Thomas Drescher: Parallel operations in the cell lab
There are many parallels in the life of Thomas Drescher, for example the parallel turns that he takes down the pistes of the Austrian Arlberg mountain. Drescher is a passionate skier and sailor, and lives not far from Jülich with his wife and two daughters. And when he’s not on the slopes, his company's business model depends on the parallelism of bioreactor systems. Born in Düsseldorf in 1960, Drescher is founder and board member of the Jülich-based bioreactor system specialists DASGIP. Drescher studied engineering – and gained his PhD – at the Rheinisch-Westfälische Technische Hochschule Aachen (RWTH). There, he got to know Matthias Arnold and Falk Schneider. "Since that time we have been friends and in league as entrepreneurs," says Thomas Drescher. In 1991, the engineering graduates and housemates also became company founders. The first letters of the surnames of the founding trio makes up the first part of the company name.
Today, the company in Jülich has 70 employees on its books. The specialist provider of parallel bioreactor systems of volumes of up to five litres and corresponding software solutions has a US branch in Shrewsbury, and in 2011 posted turnover of 13 million euros. The DASGIP products – used in the laboratory to optimise cellular expression systems – are in demand with pharmaceutical manufacturers and biotechnology companies around the world.
From IT to biotechnology
The company began life as an IT firm. "A few years later we took a side step side into biotechnology," remembers Drescher. At the time, the engineers were working with Jülich researcher Christian Wandrey, who commissioned DASGIP to develop software for computer-controlled microbial feeders. "The subject really caught our attention," says Drescher. What is more, the project had a pleasing side effect: The prototype was leased to Bayer AG, which guaranteed the makers not only a great deal of feedback from industrial users, but also a monthly rent of 10,000 Deutschmarks. "We invested the money in the development of a wellness centre for microorganisms and cell cultures," says Drescher. Thereby, the engineers emphasised the deployment of the most modern microelectronics and software techniques. And of course, an emphasis was also placed on parallelism. 4, 8, 12 or 16 bioreactors can be connected together and controlled and monitored with software tools. The interest in the small reactors on the side of the pharma- and biotech industry has risen markedly in the last seven years. For Drescher, the DASGIP devices are also making their own contribution on the path towards personalised medicine: "I don’t need 250-litre bioreactors for the autologous medication of patients; I need units for 3 to 4 litres," he says.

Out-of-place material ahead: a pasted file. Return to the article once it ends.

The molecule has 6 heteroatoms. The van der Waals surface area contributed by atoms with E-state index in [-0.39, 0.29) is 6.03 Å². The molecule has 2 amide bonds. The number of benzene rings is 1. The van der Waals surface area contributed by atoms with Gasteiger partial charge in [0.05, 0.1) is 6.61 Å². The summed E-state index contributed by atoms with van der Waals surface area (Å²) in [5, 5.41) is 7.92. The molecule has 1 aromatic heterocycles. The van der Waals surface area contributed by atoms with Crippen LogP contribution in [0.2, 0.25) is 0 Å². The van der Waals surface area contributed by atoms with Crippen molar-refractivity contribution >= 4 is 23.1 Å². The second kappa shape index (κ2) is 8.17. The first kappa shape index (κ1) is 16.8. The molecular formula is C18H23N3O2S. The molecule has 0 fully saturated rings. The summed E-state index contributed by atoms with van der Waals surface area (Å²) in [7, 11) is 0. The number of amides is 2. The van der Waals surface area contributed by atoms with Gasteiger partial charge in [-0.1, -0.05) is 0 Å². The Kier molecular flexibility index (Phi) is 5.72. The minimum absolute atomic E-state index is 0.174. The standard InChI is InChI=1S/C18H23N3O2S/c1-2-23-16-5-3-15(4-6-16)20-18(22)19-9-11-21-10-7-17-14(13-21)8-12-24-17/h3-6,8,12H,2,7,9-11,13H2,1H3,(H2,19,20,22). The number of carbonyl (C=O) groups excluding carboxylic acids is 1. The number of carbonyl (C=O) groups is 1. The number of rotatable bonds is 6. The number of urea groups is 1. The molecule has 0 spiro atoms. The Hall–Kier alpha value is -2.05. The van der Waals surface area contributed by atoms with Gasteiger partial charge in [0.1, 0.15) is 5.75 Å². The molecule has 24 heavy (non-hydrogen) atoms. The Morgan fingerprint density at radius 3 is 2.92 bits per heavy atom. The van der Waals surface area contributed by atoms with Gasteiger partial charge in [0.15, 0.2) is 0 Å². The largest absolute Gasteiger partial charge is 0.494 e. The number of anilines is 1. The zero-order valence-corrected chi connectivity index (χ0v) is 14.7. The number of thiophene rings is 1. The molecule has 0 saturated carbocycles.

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Expansion as Eppendorf subsidiary
Drescher is responsible for finance, sales and administration at DASGIP. His business model appears to be working; in January 2012, the laboratory suppliers Eppendorf acquired the company wholesale, although the financial details remain a secret. And so today, DASGIP finds itself a part of the 2600 employee-strong corporate group, with Eppendorf CEO Dirk Ehlers at the top. "All in all, that feels good," says Drescher, "and now we can really step on the gas with our growth path". For the founding team it was crucial that they would remain active as entrepreneurs also after the sale. "Eppendorf gives us this flexibility," he emphasises. The Jülich site is set to grow even further; just last year, the headquarters were expanded with an additional production hall. "And yet it will also be different under the new Eppendorf umbrella," comments Drescher. Above all, the new parent company will be giving a boost to their efforts to conquer the Asian markets. To date, DASGIP has concentrated its energy on Europe and North America. At this time, Drescher and his team are working towards the Achema trade fair in Frankfurt in June, where he will present the first jointly developed product – a single-use mini-bioreactor.
Author: Philipp Graf